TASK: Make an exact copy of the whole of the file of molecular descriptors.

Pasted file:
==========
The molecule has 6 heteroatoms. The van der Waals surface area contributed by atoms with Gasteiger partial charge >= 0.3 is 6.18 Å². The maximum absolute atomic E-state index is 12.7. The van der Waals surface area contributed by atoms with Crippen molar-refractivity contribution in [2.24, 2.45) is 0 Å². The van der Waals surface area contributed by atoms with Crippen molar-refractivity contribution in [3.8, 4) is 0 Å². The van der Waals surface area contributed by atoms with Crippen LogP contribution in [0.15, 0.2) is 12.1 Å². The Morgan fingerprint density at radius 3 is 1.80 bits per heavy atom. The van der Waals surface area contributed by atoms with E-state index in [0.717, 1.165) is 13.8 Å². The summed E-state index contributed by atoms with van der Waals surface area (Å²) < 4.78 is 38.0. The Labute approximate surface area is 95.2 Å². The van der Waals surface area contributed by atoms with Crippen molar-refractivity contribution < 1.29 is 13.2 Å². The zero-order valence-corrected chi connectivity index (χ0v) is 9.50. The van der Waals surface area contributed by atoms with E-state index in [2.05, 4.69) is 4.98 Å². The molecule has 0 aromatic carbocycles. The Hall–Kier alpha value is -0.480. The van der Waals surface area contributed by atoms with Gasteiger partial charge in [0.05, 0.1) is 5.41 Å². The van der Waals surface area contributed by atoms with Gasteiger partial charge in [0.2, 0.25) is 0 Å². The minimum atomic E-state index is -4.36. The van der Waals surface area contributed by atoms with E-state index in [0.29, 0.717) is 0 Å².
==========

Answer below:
The molecule has 6 heteroatoms. The van der Waals surface area contributed by atoms with Gasteiger partial charge >= 0.3 is 6.18 Å². The maximum absolute atomic E-state index is 12.7. The van der Waals surface area contributed by atoms with Crippen molar-refractivity contribution in [2.24, 2.45) is 0 Å². The van der Waals surface area contributed by atoms with Crippen molar-refractivity contribution in [3.8, 4) is 0 Å². The van der Waals surface area contributed by atoms with Crippen LogP contribution in [0.15, 0.2) is 12.1 Å². The Morgan fingerprint density at radius 3 is 1.80 bits per heavy atom. The van der Waals surface area contributed by atoms with E-state index in [0.717, 1.165) is 13.8 Å². The summed E-state index contributed by atoms with van der Waals surface area (Å²) < 4.78 is 38.0. The Labute approximate surface area is 95.2 Å². The van der Waals surface area contributed by atoms with Crippen molar-refractivity contribution < 1.29 is 13.2 Å². The zero-order valence-corrected chi connectivity index (χ0v) is 9.50. The van der Waals surface area contributed by atoms with E-state index in [2.05, 4.69) is 4.98 Å². The molecule has 0 aromatic carbocycles. The Hall–Kier alpha value is -0.480. The van der Waals surface area contributed by atoms with Gasteiger partial charge in [0.05, 0.1) is 5.41 Å². The van der Waals surface area contributed by atoms with Gasteiger partial charge in [0.2, 0.25) is 0 Å². The minimum atomic E-state index is -4.36. The van der Waals surface area contributed by atoms with E-state index in [0.29, 0.717) is 0 Å².